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  #1  
Old 10-19-2005, 09:40 PM
GPL GPL is offline
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How much weight can my F-250 really carry?

Hope someone here can help with this one.
I can save a bunch of money on my winter heating coal by picking it up myself.
It is sold by the Ton.
I need to know if my F 250 Super Duty 4X4 with 7.3 Diesel and extended cab can handle 2 Tons in the box. The coal guy says it will fit but stops short of saying it is ok. I don't have a clue, have no idea how much room is needed for 2 tons of coal and want to be sure.
I have another option which would be put 1 ton in the box and another on a utility trailer behind it.
Any thoughts or experience with this kind of loads?

Thanks.

Gary
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  #2  
Old 10-19-2005, 09:57 PM
superrangerman2002 superrangerman2002 is offline
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Welcome to FTE!

I've had a little over 5000 lbs of patio stone in the back of mine. But that was only for a few blocks.

Is making 2 trips out of the question?
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  #3  
Old 10-19-2005, 11:14 PM
GPL GPL is offline
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Making two trips with the price of fuel these days kind of eats away the savings on picking it up myself.

This trip is around 120 Miles round trip into eastern PA and almost all highway miles.

Like you, I see guys pulling out of the Home depot all the time with their trucks squatting under serious loads but I guess I have no idea what the weight I see in them is. I also see lots of guys with their trucks fully loaded with fire wood above the rails but have no idea what that might weigh.
The trailer deal is not out of the question but it really makes it hard on this end for unloading when I get home. The truck can back right up to the coal bin while the trailer can't.

Thanks again.
Gary
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  #4  
Old 10-19-2005, 11:24 PM
Outpost22 Outpost22 is offline
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4000 pounds is a lot or weight for these trucks (250 & 350 SRW's) when travelling 120 miles round trip. That weight will exceed the tire ratings (axles too), even if "E" rated tires are used. I have "F" rated tires and 4500 lb rated wheels and have hauled that weight a short distance. I wouldn't want to haul it on the highway that far. You should consider splitting the load wth your trailer. Stopping that load while in your truck bed could be an adventure.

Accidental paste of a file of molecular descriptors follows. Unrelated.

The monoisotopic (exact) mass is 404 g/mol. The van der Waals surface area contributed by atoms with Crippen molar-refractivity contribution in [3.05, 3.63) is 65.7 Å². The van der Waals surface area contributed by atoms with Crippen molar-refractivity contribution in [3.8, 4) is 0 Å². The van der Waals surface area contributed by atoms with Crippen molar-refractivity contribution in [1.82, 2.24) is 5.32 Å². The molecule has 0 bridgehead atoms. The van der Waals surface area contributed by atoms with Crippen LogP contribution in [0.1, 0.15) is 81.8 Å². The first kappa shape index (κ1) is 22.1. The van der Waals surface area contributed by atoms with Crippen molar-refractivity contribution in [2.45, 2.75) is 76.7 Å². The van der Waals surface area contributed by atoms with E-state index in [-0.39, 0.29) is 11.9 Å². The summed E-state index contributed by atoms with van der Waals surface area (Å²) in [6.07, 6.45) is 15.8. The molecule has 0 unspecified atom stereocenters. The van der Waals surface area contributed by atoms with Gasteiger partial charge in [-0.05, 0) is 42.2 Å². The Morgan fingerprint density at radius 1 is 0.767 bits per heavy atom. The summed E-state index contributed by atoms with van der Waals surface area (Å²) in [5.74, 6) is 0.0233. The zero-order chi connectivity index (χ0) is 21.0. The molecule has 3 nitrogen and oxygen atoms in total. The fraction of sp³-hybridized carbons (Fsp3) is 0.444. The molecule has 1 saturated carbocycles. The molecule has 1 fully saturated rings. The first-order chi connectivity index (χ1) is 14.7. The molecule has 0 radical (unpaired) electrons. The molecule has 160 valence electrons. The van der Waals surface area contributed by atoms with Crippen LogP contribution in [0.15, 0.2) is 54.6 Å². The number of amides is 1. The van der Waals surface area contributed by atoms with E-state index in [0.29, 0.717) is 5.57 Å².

BTW your truck probably weighs 7400+ lbs and is rated to carry a GVW of 8800 lbs. (at least legally, provided it is a 2004 or older F250). If you do the math, even 1 ton is past your legal limit.
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  #5  
Old 10-20-2005, 04:55 AM
killaford killaford is offline
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price of fuel is one thing. price of new axles and bearings is another. penny vise dollar foolish.


your call.
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  #6  
Old 10-20-2005, 07:45 AM
GPL GPL is offline
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Thanks for the good info guys. Since my truck is a keeper and I have taken meticulous care of it since new in 02, I think I will have to re think my less then brilliant idea.

On another note, You mean to tell me when I see that Chevy commercial where the BIG front end loader dumps the ENTIRE bucket into the bed and squats the truck is a bit over the top?

GO FIGURE!

Gary
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  #7  
Old 10-20-2005, 09:36 AM
white line white line is offline
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rent a u haul trailer and split the load, the combo would work,$50 /day for the trailer. i think 4000lbs would hurt that truck.
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  #8  
Old 10-20-2005, 10:07 AM
Mustang42 Mustang42 is offline
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Another way to figure out what you can legally carry is:
GVWR (sticker on the door jam will tell you this) - actual weight of the truck= amount of load you can put into the truck.

ex.

GVWR = 8800
Actual truck weight = 7200

8800-7200=1600 pounds legally

Now, not everyone does this legally. These are the manufacturers recommendations.
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  #9  
Old 10-20-2005, 10:18 AM
GPL GPL is offline